The specific charges against officer Gillespie were drinking while on duty in violation of section 88 of the rules and regulations of the division of police; failure to notify dispatcher when leaving police cruiser in violation of section 76 of rules and regulations of division of police.
The charges against officer O'Dell were drinking intoxicating liquor while in uniform in violation of section 88; transporting unauthorized persons in police cruiser in violation of section 78 of the rules.
The charges against officer Fortune were drinking intoxicating liquors while in uniform in violation of section 88 of the rules; using police cruiser to transport 2 women from the Chicken Shack to the home of Fortune and conduct unbecoming an officer in that he was openly in the presence of a woman with a known police record in violation of section 146 of the rules and regulations of division of police.
Following the hearing, the civil service commission entered the following order:
"In the matter of the appeal of Leland Fortune, Loren Gillespie and Elton T. O'Dell to the civil service commission of the city of Flint, we find that after a full hearing, and from the evidence produced at such hearing, that their discharges from the city of Flint police department were not for political or religious reasons or for reasons other than the good of the service, and find that the discharges were proper.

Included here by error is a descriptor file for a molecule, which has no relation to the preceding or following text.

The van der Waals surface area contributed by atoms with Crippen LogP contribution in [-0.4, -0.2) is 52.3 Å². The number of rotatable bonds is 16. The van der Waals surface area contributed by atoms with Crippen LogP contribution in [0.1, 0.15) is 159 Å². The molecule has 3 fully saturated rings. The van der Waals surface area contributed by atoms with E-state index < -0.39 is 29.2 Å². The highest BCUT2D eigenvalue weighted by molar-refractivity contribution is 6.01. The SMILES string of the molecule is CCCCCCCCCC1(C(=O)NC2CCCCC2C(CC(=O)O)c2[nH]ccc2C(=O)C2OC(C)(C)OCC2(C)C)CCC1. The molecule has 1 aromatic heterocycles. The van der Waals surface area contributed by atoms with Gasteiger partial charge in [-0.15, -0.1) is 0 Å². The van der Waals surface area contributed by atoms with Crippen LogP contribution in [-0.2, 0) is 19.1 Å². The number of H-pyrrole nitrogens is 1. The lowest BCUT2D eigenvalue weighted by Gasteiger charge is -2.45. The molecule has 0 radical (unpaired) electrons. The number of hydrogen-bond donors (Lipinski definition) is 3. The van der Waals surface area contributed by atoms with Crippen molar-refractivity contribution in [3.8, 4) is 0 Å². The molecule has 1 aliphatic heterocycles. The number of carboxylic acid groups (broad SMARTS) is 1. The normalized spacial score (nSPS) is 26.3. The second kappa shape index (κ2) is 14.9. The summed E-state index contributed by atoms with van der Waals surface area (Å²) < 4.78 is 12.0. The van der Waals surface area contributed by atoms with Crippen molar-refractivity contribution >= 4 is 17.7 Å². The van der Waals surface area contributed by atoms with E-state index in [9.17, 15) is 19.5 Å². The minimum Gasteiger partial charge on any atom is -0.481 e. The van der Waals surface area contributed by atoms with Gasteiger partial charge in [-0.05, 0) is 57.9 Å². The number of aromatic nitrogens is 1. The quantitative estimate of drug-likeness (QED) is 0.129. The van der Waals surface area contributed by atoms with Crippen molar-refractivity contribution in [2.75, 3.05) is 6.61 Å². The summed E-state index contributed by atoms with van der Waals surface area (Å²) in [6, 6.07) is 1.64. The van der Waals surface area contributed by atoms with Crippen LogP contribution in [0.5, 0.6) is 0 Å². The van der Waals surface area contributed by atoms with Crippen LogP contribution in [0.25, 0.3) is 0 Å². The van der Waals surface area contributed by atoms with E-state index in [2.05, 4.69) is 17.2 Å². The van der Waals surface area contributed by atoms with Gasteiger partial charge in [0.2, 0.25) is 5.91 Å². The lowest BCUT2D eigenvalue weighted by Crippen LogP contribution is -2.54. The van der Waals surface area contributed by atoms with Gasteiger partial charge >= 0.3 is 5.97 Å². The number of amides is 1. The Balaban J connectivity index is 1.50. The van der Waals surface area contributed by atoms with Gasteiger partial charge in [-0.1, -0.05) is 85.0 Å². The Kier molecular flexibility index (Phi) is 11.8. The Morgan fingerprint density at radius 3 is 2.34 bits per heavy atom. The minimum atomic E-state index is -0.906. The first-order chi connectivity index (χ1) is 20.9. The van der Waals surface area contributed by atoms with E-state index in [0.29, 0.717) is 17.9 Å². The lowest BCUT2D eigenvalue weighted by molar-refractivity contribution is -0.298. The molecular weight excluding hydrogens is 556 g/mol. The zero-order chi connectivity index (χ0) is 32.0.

"The action of the chief of police is therefore sustained and the appeals are dismissed."
On August 31, 1948, plaintiffs filed petition for a writ of certiorari in the circuit court of Genesee county and on the same date the court issued the writ returnable September 30, 1948. The cause came on for a hearing, resulting in dismissal of the writ of certiorari and affirmance of the action of the civil service commission.
Plaintiffs appeal and urge that they did not receive a full and complete hearing before the civil service commission; that there was not competent and credible evidence showing by a clear preponderance of evidence that plaintiffs were guilty of any substantial misfeasance or nonfeasance affecting public welfare; and that the civil service commission improperly excluded plaintiffs' defense which would have disclosed that plaintiffs were discharged for political reasons.
The civil service commission of the city of Flint exists by virtue of the charter of the city of Flint. The charter provision of the city of Flint governing investigation of a discharge of an employee reads as follows: